[5] Jack Brewster, “LA Mayor Slashes LAPD Budget As Calls To ‘Defund Police’ Slowly Pick Up Steam” Forbes, June 4, 2020.

[6] “SIGN: Celebrities & Community Are Calling to Defund the Police and Invest in Black Communities.”

[7] Jack Brewster.

[8] “Movement for Black Lives Policy Platform.”

[9] Jeremy Brecher, “The Living Legacy of Black Lives Matter,” Labor Network for Sustainability, June 3, 2020.

[10] Movement for Black Lives, “National Demands for CPVOD-19,” p. 14.

[11] “House Resolution Recognizing the duty of the Federal Government to create a Green New Deal”

Why Low-Income Households Need to Be Part of the Clean Energy Revolution

Researcher Tony Reames focuses his work on the growing energy divide between rich and poor Americans. In an interview with Yale Environment 360, he talks about why it is important to provide low-income communities with better access to affordable clean energy technologies.


Nearly a third of U.S. households struggle to afford their energy bills, with one in five cutting back on or forgoing necessities such as food or medicine to pay for electricity and heat, according to the U.S. Energy Information Administration. Some 14 percent have received a disconnection notice, and 10 percent keep temperatures at unsafe levels to reduce costs. Of those struggling, about half are black and 40 percent are Latino.

This growing divide in energy affordability and accessibility highlights the need for what University of Michigan researcher Tony Reames refers to as “energy justice.” For decades, low-income households have tried to cope with rising energy costs. Yet, as Reames’ research shows, they often have the least access to energy-efficient or clean energy technologies. He and colleagues have found that the cost to upgrade to energy-efficient lightbulbs is twice as expensive in low-income neighborhoods as it is in more affluent areas. They have also found that for every dollar Michigan utilities spend on energy efficiency programs targeted at low-income consumers, they spend as much as $4.34 on programs for higher-income consumers.

Tony Reames

In an interview with Yale Environment 360, Reames, director of the Urban Energy Justice Lab at the University of Michigan in Ann Arbor, talks about the idea of energy as a basic right, the history of energy justice issues in the United States, and the need to improve low-income Americans’ access to the clean energy revolution.

Yale Environment 360: Last year, you and your colleagues published a study that found the cost to upgrade to energy-saving light bulbs was twice as expensive in low-income neighborhoods as it was in more affluent areas. How did the idea for that study come about?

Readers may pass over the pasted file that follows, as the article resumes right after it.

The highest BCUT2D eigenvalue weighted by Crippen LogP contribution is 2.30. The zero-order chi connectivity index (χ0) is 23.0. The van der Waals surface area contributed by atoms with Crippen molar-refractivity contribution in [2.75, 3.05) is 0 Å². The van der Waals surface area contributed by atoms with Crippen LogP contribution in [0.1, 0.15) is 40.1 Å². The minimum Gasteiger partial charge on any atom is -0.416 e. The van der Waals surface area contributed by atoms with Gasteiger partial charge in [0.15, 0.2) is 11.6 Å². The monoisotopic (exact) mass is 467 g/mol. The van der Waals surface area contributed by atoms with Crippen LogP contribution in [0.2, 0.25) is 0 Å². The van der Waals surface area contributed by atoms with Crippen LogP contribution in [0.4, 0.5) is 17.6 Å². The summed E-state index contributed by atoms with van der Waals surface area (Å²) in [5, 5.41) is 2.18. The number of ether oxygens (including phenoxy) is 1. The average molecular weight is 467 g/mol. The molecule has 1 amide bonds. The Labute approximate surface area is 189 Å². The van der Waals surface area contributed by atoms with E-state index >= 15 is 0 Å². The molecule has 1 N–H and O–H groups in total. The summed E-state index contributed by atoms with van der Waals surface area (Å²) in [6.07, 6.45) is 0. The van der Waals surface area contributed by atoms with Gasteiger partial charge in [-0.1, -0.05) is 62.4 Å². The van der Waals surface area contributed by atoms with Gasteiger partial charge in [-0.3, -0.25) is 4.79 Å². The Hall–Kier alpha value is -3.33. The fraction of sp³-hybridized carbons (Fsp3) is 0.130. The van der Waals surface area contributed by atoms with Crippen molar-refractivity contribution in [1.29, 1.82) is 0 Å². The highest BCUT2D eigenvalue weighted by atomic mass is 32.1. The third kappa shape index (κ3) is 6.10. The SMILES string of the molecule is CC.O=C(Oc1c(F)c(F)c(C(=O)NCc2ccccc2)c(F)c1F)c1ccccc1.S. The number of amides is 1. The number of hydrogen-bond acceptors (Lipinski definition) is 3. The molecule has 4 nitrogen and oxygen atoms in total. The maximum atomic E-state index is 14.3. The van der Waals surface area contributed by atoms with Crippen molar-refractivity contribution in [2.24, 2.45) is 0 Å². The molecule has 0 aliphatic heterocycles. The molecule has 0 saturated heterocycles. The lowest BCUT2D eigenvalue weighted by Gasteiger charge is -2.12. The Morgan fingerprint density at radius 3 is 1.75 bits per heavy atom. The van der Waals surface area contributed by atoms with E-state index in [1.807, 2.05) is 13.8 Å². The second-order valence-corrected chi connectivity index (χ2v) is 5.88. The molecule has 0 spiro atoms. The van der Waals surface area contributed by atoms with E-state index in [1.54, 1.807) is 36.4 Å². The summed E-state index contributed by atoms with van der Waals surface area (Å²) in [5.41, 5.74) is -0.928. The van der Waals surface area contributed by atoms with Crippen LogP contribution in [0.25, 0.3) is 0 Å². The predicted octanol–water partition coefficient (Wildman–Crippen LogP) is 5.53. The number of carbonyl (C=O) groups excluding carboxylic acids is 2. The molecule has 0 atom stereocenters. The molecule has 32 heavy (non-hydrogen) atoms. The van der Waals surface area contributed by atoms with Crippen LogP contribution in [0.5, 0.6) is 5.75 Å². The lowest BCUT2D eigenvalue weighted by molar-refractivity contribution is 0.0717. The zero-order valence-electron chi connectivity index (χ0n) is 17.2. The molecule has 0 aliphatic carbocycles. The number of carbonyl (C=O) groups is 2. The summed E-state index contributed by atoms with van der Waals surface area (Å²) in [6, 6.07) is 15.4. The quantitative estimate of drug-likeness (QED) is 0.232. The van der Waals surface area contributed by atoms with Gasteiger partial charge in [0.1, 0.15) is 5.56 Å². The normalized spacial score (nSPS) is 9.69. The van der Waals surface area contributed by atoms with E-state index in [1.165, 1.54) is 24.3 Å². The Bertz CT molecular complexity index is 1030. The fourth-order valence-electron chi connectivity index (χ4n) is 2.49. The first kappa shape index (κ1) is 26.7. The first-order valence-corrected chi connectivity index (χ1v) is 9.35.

Tony Reames: I used to own a rental house in Kansas City. A lot of my energy justice ideas came from having that house over several years and understanding the energy issues of my tenants. This particular idea came up because one tenant called and asked if I could buy some light bulbs for the house, because she had gone to the local store and they only had, she said, “the squiggly bulbs” [compact fluorescent lightbulbs], and they were too expensive. That price shock for a low-income tenant pushed her to ask me if I could find them at a lower price.

I kept that idea with me for a couple of years. I had been reading the food justice studies looking at the cost of fresh fruit in poor and urban neighborhoods and neighborhoods of color. Then I heard a story about drugstores charging more for medications… in zip codes that were either poor or primarily communities of color. Bringing all those different ideas together, I wanted to try to look at this issue of access and affordability of energy-efficient technology. When we talk about simple ways to improve energy efficiency in people’s houses, if something as simple as a light bulb is going to cost you two times more, then we have some other challenges we need to address.

“About half the stores that we surveyed in poor neighborhoods didn’t even have LED bulbs on the shelf.”

e360: The study also found that even just finding one of these light bulbs in a low-income neighborhood or a neighborhood of color was surprisingly difficult.

Reames: About half the stores that we surveyed in poor neighborhoods didn’t even have LED bulbs on the shelf. It says something about how cities develop and commercial development. Also, if utility companies are benefiting from or being required to do energy efficiency improvements or install energy efficiency measures across their customer base, they need to partner with some of these smaller retail stores in urban areas, instead of just going after the major players like Lowe’s and Home Depot. They, a lot of times, aren’t located in the urban core.